Does the amount of violent content within a game help predict how likely the player is going to participate in pro-social behaviour, or are there other factors that play a bigger role? The findings of Vanessa Hemovich’s study concluded that the violent content versus non-violent was in fact not a factor in how helpful the player was after the experiment had concluded. Instead, repeated losses were the leading factor for lessened pro-social behaviour regardless of the amount of violent content in the game. These conclusions were drawn from an experiment with a sample size of 41 volunteers averaging 18-21 years old, of whom around four-fifths were male with three to four hours as the average gaming time per week for 36.6% of the participants, with nine to ten hours as the follow-up at 14.6%. Regarding the sample size and background variance, Hemovich does note that increased sample size, gender diversity and gaming backgrounds would benefit future endeavours in the matter of studying these connections.
Vanessa Hemovich’s study took the aspects of winning and losing as the aspects to consider for player behaviour alongside violent video games (VVGs) and non-VVGs. This was because while studies have picked up other aspects than the level of violence to consider regarding pro-social behaviour it has not been often that the study was conducted utilising both VVGs and non-VVGs in the same research.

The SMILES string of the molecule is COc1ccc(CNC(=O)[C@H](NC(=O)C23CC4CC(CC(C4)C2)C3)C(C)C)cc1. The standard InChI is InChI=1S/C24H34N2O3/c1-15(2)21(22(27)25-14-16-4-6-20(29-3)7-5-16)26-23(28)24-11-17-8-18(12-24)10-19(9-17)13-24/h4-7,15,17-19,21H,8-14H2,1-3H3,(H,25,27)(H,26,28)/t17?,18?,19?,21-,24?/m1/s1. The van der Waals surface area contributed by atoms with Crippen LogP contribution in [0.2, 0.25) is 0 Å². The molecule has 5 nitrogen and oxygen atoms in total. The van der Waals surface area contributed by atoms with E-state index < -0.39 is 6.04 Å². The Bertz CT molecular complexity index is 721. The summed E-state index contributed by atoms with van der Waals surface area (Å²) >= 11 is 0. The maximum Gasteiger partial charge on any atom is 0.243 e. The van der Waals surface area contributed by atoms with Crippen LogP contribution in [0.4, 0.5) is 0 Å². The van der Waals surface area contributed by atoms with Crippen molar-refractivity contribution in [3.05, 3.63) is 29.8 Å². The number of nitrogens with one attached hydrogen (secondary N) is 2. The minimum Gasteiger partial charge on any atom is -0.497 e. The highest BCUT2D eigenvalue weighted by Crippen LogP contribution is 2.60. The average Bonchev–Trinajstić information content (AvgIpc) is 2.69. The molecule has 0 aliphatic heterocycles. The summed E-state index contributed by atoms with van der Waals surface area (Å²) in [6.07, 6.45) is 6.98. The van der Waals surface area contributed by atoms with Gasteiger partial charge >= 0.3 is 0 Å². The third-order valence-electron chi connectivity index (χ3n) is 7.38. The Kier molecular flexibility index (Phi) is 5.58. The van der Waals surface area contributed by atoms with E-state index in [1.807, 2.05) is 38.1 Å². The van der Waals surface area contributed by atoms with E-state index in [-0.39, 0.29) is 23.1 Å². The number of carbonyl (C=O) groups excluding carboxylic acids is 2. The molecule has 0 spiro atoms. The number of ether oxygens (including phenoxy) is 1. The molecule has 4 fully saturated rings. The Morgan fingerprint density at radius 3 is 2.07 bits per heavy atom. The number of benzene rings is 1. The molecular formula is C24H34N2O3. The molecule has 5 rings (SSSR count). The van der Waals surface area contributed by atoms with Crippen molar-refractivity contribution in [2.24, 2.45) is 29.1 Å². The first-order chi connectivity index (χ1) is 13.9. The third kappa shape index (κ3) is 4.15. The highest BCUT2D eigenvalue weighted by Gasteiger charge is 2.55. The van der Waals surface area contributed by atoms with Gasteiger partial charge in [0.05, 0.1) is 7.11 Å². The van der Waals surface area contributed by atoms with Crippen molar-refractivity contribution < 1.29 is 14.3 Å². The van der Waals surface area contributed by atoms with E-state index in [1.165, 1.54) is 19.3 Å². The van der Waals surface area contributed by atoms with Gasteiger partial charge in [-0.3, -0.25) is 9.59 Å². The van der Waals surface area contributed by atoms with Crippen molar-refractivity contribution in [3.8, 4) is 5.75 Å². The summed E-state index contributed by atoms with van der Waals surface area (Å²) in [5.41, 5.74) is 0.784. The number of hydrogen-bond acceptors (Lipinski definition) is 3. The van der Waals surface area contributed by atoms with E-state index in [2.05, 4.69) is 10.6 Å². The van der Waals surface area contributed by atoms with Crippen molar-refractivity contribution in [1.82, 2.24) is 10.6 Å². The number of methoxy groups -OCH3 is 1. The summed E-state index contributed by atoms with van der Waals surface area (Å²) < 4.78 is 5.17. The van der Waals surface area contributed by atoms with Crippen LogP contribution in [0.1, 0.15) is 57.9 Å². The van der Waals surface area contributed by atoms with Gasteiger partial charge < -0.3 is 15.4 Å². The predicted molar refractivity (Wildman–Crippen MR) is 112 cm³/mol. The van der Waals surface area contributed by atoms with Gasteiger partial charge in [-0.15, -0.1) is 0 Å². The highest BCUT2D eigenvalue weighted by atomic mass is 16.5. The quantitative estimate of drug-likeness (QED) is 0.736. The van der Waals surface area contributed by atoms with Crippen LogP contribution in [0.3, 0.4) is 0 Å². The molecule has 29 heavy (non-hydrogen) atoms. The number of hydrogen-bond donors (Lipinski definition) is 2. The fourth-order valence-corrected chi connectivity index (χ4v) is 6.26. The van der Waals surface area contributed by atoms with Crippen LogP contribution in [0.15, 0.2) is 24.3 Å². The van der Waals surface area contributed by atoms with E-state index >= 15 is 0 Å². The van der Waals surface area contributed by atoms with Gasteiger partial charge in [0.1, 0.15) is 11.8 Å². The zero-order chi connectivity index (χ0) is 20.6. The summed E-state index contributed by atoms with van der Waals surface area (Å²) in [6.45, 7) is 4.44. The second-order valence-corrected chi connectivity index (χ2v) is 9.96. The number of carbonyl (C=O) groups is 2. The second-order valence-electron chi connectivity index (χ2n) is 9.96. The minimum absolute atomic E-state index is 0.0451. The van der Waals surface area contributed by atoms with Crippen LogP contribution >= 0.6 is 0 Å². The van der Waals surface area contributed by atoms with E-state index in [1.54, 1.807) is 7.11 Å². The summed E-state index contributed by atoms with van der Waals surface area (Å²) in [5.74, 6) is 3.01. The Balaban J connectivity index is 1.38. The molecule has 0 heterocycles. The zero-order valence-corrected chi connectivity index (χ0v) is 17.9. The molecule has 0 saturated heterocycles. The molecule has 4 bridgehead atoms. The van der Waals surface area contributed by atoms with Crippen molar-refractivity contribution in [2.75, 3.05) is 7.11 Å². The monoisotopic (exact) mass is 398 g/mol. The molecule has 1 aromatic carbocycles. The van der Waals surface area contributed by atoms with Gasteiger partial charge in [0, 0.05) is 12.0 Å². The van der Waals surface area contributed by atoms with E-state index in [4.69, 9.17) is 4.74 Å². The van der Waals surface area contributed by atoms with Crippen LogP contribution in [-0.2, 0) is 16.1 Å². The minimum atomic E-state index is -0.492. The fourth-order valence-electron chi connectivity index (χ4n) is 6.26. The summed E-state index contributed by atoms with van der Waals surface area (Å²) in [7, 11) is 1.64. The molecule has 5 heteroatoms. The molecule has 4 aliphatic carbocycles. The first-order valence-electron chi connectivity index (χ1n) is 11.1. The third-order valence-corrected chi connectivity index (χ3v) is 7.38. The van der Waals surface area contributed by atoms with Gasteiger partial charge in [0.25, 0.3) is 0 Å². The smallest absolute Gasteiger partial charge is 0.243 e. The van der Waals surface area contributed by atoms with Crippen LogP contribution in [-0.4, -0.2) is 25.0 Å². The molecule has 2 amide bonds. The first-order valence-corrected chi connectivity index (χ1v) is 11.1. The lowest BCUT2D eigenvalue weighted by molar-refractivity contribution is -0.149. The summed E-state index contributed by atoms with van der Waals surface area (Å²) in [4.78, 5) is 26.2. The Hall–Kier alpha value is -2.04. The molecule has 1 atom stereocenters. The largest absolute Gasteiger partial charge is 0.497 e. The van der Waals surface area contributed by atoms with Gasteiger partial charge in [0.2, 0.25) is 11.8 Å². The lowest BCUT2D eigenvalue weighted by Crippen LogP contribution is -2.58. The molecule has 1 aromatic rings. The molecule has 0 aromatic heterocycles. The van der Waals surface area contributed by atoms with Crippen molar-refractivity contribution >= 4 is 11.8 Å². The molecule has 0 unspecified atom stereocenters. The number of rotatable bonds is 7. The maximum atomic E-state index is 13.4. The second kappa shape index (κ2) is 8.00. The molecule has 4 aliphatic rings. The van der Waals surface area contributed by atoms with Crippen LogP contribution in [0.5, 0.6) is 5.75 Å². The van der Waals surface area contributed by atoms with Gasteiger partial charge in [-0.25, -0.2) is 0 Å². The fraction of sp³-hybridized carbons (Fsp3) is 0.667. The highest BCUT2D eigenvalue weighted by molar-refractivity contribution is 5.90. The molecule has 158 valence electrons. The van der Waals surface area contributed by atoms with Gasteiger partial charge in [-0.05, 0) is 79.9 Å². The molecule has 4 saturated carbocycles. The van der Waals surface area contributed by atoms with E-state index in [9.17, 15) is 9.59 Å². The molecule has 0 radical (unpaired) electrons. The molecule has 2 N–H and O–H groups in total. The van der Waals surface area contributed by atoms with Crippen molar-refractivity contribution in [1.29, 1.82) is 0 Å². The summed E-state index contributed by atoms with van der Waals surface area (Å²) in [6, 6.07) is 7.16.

The study itself was conducted with the usage of both a VVG, Wolfenstein: The New Order and a non-VVG, Bit.Trip Runner, both of which were further split into sessions where the screen was completely unobstructed and a session where the middle of the screen was largely obstructed to increase the player failure rates. The participants were randomly assigned to one of these sessions and were given ten minutes to play and complete in-game tasks, all the while an assistant was there to act both as technical support if need be and to record player performance, in particular the number of deaths and in-game task succession rate.
After the game session, participants were given surveys, just before which the experimenter would spill over a cup of pens, wait for a moment to give time for the participant to start picking the pencils up and then count the number of pens the participant picked up. With the splits of game vision obstruction, player deaths and the violent/non-violent nature of the game in mind, it was through this act of social player behaviour that determined how much these variables changed the player’s behaviour. According to Hemovich, self-reports as a method present a common problem when it comes to studying VVGs and as such, the method used in this study was able to get past that.
To conclude, Hemovich says that further research into situational factors, including winning and losing, is the way for us to help understand and perceive how they tie into changing player behaviour.
Header taken from Pixabay https://pixabay.com/fi/photos/strategia-voittaa-hallita-mestaruus-1080536/, by jarmoluk (https://pixabay.com/fi/users/jarmoluk-143740/)
Main article: Hemovich, V. (2021). It Does Matter If You Win or Lose, and How You Play the (Video) Game. Games and Culture, 16(4), 481–493. https://doi.org/10.1177/1555412020913760
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